Heading into the off-season, the Minnesota Vikings wanted to get younger, quicker and more physical.
Looking at the moves the team has made in the past six months, they are well on their way to creating a fresh, exciting team, as soon as the 2002 season. Numerous free agent acquisitions could pave the way to immediate success.
Letting veterans such as Robert Griffith, Kailee Wong, Orlando Thomas, Cris Carter and Ed McDaniel leave the organization, the Vikings were perceived as making a critical mistake. Veteran leadership and quality playmakers are hard to come by in today's NFL.
What the Vikings did was attack free agency much in the way that a head coach digs into a player that may lack motivation — he challenges players and is a no nonsense individual.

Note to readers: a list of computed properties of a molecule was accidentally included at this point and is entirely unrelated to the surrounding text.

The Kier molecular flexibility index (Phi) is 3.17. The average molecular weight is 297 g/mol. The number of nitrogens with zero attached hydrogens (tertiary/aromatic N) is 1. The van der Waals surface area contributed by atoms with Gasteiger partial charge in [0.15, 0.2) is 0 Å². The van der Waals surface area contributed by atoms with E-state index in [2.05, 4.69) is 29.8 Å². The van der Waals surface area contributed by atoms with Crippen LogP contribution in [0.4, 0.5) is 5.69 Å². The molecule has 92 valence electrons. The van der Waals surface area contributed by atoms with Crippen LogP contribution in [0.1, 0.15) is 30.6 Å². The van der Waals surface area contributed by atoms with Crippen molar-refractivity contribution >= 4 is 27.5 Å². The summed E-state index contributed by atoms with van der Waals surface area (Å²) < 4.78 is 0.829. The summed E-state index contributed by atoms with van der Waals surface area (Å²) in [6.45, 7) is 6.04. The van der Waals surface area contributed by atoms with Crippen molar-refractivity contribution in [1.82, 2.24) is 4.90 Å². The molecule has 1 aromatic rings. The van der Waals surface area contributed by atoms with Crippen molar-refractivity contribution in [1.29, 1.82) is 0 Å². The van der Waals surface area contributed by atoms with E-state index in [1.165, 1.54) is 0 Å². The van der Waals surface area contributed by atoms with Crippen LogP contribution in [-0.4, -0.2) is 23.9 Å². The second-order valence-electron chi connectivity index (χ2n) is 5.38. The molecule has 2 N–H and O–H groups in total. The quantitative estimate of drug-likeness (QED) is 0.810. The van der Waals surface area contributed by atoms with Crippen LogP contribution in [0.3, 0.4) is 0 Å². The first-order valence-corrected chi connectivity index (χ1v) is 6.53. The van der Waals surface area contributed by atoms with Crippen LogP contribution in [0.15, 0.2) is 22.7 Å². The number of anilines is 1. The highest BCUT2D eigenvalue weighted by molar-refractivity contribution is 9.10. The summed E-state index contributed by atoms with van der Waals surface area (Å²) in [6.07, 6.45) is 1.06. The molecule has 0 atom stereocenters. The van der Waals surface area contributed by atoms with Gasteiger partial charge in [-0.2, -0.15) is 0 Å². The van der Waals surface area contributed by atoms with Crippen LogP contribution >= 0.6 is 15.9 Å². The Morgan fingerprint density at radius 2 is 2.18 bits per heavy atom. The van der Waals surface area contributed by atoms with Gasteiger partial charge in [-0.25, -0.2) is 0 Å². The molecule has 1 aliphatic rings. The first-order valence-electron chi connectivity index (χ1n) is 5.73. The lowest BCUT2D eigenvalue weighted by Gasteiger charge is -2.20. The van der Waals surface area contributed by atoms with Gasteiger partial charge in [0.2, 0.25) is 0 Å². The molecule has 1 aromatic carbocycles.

Now the perception of the Vikings has gone from a team that appeared to be on its downside to that of a team that is intriguing and could challenge for a playoff spot in 2002, according to a league source.
"What Minnesota has done is let players that are getting up in age that have had some injury or production issues leave the organization," the source said. "They have gotten significantly younger and stronger due to a strong draft and free agents signing period."
"Minnesota will make some noise in 2002 and really should be in the playoff hunt."
Agent-Talk: The word that is out in the agent and player world is that the Vikings will sign defensive tackle Jim Flanigan within the next two weeks, no later than training camp. But that word turned bad on Thursday, as the Vikings found out Flanigan, a former Packer and Bear, signed with San Francisco.
Tight-end O.J. Santiago, who has been hanging out at the Minnesota training facility of late, is close to agreeing to terms with the team for the NFL minimum contract.
Contract talks with representatives for the Vikings' first-round selection, offensive tackle Bryant McKinnie are expected to heat up in the next two to three weeks. Neither party expects a problem with getting McKinnie signed and in training camp on time.